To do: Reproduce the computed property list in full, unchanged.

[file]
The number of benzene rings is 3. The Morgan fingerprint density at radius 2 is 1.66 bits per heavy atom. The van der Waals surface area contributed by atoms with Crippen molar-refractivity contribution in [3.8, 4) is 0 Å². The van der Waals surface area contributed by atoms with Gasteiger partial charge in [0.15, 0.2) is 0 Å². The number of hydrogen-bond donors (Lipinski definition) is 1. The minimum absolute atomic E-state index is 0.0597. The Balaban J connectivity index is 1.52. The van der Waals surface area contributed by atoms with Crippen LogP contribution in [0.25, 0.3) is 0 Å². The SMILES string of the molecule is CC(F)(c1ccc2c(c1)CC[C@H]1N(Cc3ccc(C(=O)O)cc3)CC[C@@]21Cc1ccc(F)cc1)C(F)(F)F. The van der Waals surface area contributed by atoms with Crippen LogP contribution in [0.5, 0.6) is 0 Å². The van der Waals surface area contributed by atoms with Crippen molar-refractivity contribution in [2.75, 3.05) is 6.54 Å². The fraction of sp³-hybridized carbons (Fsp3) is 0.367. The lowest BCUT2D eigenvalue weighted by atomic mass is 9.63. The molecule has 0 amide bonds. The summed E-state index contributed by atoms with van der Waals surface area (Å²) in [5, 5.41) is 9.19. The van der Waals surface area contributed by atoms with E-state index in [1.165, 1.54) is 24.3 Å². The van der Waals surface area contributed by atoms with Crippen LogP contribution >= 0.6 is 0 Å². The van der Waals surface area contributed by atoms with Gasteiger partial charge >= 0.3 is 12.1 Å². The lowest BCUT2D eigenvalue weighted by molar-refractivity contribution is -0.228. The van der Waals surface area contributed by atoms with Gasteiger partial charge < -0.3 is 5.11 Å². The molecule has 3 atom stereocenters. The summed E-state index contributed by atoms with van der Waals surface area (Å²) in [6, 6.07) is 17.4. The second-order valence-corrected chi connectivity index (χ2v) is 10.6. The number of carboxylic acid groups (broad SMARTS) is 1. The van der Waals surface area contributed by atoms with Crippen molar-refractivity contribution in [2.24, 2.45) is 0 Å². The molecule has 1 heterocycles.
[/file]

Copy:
The number of benzene rings is 3. The Morgan fingerprint density at radius 2 is 1.66 bits per heavy atom. The van der Waals surface area contributed by atoms with Crippen molar-refractivity contribution in [3.8, 4) is 0 Å². The van der Waals surface area contributed by atoms with Gasteiger partial charge in [0.15, 0.2) is 0 Å². The number of hydrogen-bond donors (Lipinski definition) is 1. The minimum absolute atomic E-state index is 0.0597. The Balaban J connectivity index is 1.52. The van der Waals surface area contributed by atoms with Crippen LogP contribution in [0.25, 0.3) is 0 Å². The SMILES string of the molecule is CC(F)(c1ccc2c(c1)CC[C@H]1N(Cc3ccc(C(=O)O)cc3)CC[C@@]21Cc1ccc(F)cc1)C(F)(F)F. The van der Waals surface area contributed by atoms with Crippen LogP contribution in [0.5, 0.6) is 0 Å². The van der Waals surface area contributed by atoms with Crippen molar-refractivity contribution in [2.75, 3.05) is 6.54 Å². The fraction of sp³-hybridized carbons (Fsp3) is 0.367. The lowest BCUT2D eigenvalue weighted by atomic mass is 9.63. The molecule has 0 amide bonds. The summed E-state index contributed by atoms with van der Waals surface area (Å²) in [5, 5.41) is 9.19. The van der Waals surface area contributed by atoms with E-state index in [1.165, 1.54) is 24.3 Å². The van der Waals surface area contributed by atoms with Crippen LogP contribution >= 0.6 is 0 Å². The van der Waals surface area contributed by atoms with Gasteiger partial charge >= 0.3 is 12.1 Å². The lowest BCUT2D eigenvalue weighted by molar-refractivity contribution is -0.228. The van der Waals surface area contributed by atoms with Gasteiger partial charge < -0.3 is 5.11 Å². The molecule has 3 atom stereocenters. The summed E-state index contributed by atoms with van der Waals surface area (Å²) in [6, 6.07) is 17.4. The second-order valence-corrected chi connectivity index (χ2v) is 10.6. The number of carboxylic acid groups (broad SMARTS) is 1. The van der Waals surface area contributed by atoms with Crippen molar-refractivity contribution in [2.24, 2.45) is 0 Å². The molecule has 1 heterocycles.